January 28, 2023

foreign business

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Canada to send more warships through Taiwan Strait in signal to China

Canada plans to sail more warships through the Taiwan Strait to affirm the waters claimed by China are international, after Ottawa released an Indo-Pacific strategy that described Beijing as an “increasingly disruptive” power.

“We need to make sure that the question of the Taiwan Strait is clear and that it remains an international strait,” Canadian foreign minister Mélanie Joly said in an interview.

“We will continue to enforce the international rules-based order when it comes to the Taiwan Strait. And that’s why also we had a frigate going through the Taiwan Strait this summer, along with the Americans, [and] we’re looking to have more frigates going through it.”

Chinese officials earlier this year told their US counterparts that China did not recognise the strait as international waters.

Speaking from Bucharest where she was attending a Nato foreign minister meeting, Joly said Canada was “committing to new military assets” in the Indo-Pacific to help ensure peace and stability in the region. She was speaking just after Canada released its first strategy for the region which called for a “once-in-a-generation shift”.

The Nato ministers in Bucharest held a wide-ranging discussion on China, as the US urges the transatlantic security alliance to pay more attention to the ramifications of possible Chinese military action against Taiwan.

Joly said Canada was investing C$400mn (US $297mn) in military support for the Indo-Pacific. The foreign minister said Ottawa would increase the number of frigates deployed in the region by one ship to three warships. And in addition to sending more Canadian diplomats to the area, she said Canada would post more military attaches across the Indo-Pacific.

Joly was speaking just after the Pentagon released an annual report on the Chinese military, which projected that China would have 1,500 nuclear warheads by the middle of the next decade, up from roughly 400 weapons now. Asked how concerned Canada was about China’s rapid nuclear expansion, she said it was “taking note definitely”.

“We know we have to do more to play a role in the security of the region,” Joly said. “We need to invest in deterrence because we believe . . . it is the best way to, at the end of the day, respect international norms.”

Joly said Canada would also invest more in the Five Eyes — the intelligence sharing network that connects the US, UK, Canada, Australia and New Zealand — but declined to provide any details about specific programmes.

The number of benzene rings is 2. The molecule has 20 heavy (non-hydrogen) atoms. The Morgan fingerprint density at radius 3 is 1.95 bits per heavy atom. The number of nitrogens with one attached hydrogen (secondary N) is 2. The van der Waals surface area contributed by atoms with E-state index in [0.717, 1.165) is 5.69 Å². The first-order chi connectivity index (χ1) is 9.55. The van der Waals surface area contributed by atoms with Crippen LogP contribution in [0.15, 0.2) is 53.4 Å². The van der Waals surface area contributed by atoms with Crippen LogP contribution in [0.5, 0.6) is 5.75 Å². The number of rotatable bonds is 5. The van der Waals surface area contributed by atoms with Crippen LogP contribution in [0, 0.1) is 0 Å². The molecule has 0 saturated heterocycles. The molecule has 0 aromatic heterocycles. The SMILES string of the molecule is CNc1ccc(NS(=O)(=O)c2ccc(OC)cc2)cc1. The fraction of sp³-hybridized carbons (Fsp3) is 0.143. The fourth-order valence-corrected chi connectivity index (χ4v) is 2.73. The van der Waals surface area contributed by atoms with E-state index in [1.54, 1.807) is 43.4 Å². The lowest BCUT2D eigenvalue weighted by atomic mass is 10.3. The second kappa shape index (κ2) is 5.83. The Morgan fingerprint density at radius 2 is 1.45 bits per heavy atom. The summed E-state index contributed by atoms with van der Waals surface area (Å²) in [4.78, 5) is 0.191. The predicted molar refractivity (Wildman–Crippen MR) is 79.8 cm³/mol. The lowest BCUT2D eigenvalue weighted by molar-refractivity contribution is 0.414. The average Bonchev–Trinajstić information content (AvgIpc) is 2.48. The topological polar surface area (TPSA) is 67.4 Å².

“We have to make sure we have better intelligence capacity across the region . . . We are a Pacific nation, we need to make sure that we play a bigger role,” she said.

“Since this part of the world is so important for us, we need to be a reliable partner because for too long we weren’t,” Joly added about Canada’s overall strategy. And so now “we’re putting our money where our mouth is.”

Joly declined to provide details about a recent announcement that Canada and Japan would negotiate an intelligence sharing agreement, but said it was in Ottawa’s interest to have “a very close intelligence relationship with Japan”. One person familiar with the deal being negotiated said it would also make it easier for Canadian companies to obtain sensitive information needed to help them bid for Japanese defence-related contracts.

She said Canada also wanted to strengthen ties with Japan and South Korea, partly as a destination for energy exports, but also as possible investors in its mineral sector. Her comments came just weeks after Ottawa ordered three Chinese groups to divest their stakes in Canadian mineral companies, as part of an effort to determine whether foreign investments in critical Canadian industries threaten the country’s national security.

While Canada’s new strategy takes a hard stance on China — on everything from its repression of Uyghurs to its crack down on democracy in Hong Kong — Joly said Ottawa also believed in the need to engage with Beijing.

Joly said Canada would “challenge” China when necessary but “co-operate when we must” on issues such as climate change, nuclear non-proliferation, and global health issues such as preventing pandemics.

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